Lesbian, Gay, and Bisexual Behavioral Health: Results from the 2021 and 2022 National Surveys on Drug Use and Health presents data on key substance use and mental health indicators by sexual identity and gender among adults aged 18 or older in the United States. Estimates are based on pooled data from the 2021 and 2022 National Surveys on Drug Use and Health (NSDUH) and are age-adjusted to facilitate comparisons between groups.
El documento guía de modelo de normas de SAMHSA titulado, Modelo nacional de normas para la certificación de apoyo entre pares, ha sido preparado como respuesta a la agenda de unidad del 2022 del presidente Biden. Este documento delinea el modelo nacional de normas en el área del consumo de sustancias, la salud mental la familia así como también la certificación de apoyo entre pares jóvenes.
Question What trends in crime and disorder were associated with the opening of 2 overdose prevention centers (OPCs) in New York City (NYC) in November 2021?
Findings This cohort study of 2 OPCs and 17 syringe service programs found no significant increases in crimes recorded by the police or calls for emergency service in NYC neighborhoods where 2 OPCs were located. Consistent with the city’s commitment to ensuring clients could use the centers free from law enforcement interference, large, statistically significant declines in police narcotics enforcement around the OPCs were observed.
Meaning These findings suggest that concerns about crime and disorder remain substantial barriers to the expansion of OPCs in US cities, and initial data from NYC do not support these concerns.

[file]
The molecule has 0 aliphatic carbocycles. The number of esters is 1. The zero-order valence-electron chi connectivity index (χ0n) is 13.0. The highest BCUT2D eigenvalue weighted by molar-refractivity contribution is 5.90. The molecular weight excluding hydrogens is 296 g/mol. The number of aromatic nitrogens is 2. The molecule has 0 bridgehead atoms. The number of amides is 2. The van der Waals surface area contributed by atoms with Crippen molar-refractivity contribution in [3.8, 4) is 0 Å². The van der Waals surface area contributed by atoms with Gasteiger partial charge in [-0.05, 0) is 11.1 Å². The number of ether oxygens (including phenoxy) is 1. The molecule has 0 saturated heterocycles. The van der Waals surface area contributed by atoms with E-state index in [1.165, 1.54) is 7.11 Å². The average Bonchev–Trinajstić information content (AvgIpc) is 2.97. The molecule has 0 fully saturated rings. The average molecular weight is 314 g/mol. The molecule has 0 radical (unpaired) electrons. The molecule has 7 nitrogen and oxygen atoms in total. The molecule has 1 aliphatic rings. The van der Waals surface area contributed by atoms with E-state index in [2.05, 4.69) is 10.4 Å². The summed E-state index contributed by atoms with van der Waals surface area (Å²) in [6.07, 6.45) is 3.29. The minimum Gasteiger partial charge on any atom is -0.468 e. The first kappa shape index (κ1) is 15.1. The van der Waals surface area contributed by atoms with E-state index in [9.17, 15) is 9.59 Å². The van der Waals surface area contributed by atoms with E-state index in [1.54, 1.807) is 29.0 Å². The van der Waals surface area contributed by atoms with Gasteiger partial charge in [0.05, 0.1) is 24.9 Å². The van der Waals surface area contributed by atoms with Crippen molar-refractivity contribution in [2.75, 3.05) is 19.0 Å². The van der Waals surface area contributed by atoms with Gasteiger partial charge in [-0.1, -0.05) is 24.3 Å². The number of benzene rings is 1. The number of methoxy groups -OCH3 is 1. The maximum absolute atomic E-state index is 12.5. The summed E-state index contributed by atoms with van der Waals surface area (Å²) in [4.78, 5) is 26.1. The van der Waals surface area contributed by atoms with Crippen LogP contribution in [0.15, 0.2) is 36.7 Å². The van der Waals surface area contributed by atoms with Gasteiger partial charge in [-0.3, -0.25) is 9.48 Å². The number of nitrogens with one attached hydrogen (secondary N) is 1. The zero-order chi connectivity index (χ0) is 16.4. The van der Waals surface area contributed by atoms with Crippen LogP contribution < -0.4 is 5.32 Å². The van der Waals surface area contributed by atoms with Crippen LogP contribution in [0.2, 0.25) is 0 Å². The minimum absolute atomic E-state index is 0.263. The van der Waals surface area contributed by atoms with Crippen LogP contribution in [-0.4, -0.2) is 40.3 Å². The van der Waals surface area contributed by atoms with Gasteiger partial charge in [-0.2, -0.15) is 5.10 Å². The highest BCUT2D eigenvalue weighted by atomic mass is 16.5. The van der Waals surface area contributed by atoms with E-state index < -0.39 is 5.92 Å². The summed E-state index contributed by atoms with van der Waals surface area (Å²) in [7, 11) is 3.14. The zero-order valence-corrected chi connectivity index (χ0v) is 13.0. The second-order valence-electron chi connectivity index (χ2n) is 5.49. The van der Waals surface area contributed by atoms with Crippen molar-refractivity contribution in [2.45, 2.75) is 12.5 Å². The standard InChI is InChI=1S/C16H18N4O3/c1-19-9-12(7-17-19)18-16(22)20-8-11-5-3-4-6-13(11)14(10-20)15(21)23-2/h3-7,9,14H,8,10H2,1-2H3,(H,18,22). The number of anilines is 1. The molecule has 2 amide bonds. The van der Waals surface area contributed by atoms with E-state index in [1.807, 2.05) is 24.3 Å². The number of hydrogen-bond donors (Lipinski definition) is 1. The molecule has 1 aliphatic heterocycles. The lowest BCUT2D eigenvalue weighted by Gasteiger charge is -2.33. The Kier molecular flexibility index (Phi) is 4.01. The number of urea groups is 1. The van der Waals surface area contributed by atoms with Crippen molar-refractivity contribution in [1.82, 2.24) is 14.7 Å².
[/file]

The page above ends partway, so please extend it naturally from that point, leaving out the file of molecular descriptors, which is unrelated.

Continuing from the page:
Chalfin A, del Pozo B, Mitre-Becerril D. Overdose Prevention Centers, Crime, and Disorder in New York City. JAMA Netw Open. 2023;6(11):e2342228.
In late 2021, Lieutenant Commander Traci Murray, SAMHSA’s Assistant Regional Administrator for the HHS Region VI office in Dallas, recognized behavioral health leaders were interested in learning more about how to incorporate peers into court systems. LCDR Murray connected with Patti Tobias, a Principal Court Management Consultant for the National Center for State Courts, who saw similar interest among state court partners. Together, they initiated a partnership with subject matter experts to create brief resource guides to inform behavioral health and state court leaders about Peer Specialists working in court settings. Project partners include Roxanne Castaneda MS, OTR/L, FAOTA, Public Health Advisor at SAMHSA, Chan Noether, MA, Director of SAMHSA’s GAINS Center, and SAMHSA’s Peer Recovery Center of Excellence represented by Patricia (Pat) Stilen, MSW, Program Director; Shannon Roberts, MPH, Sr. Program Manager; and Haner Hernandez, Ph.D., CPS, CADCII, LADCI, Steering Committee Member.
This brief serves as an introduction to the concept of peer support, the impact of peer recovery support services, peer certification, and integrating peer support services into your organization.
Funding for this initiative was made possible by grant no. 1H79TI083022 from SAMHSA. The views expressed in written conference materials or publications and by speakers and moderators do not necessarily reflect the official policies of the Department of Health and Human Services; nor does mention of trade names, commercial practices, or organizations imply endorsement by the U.S. Government.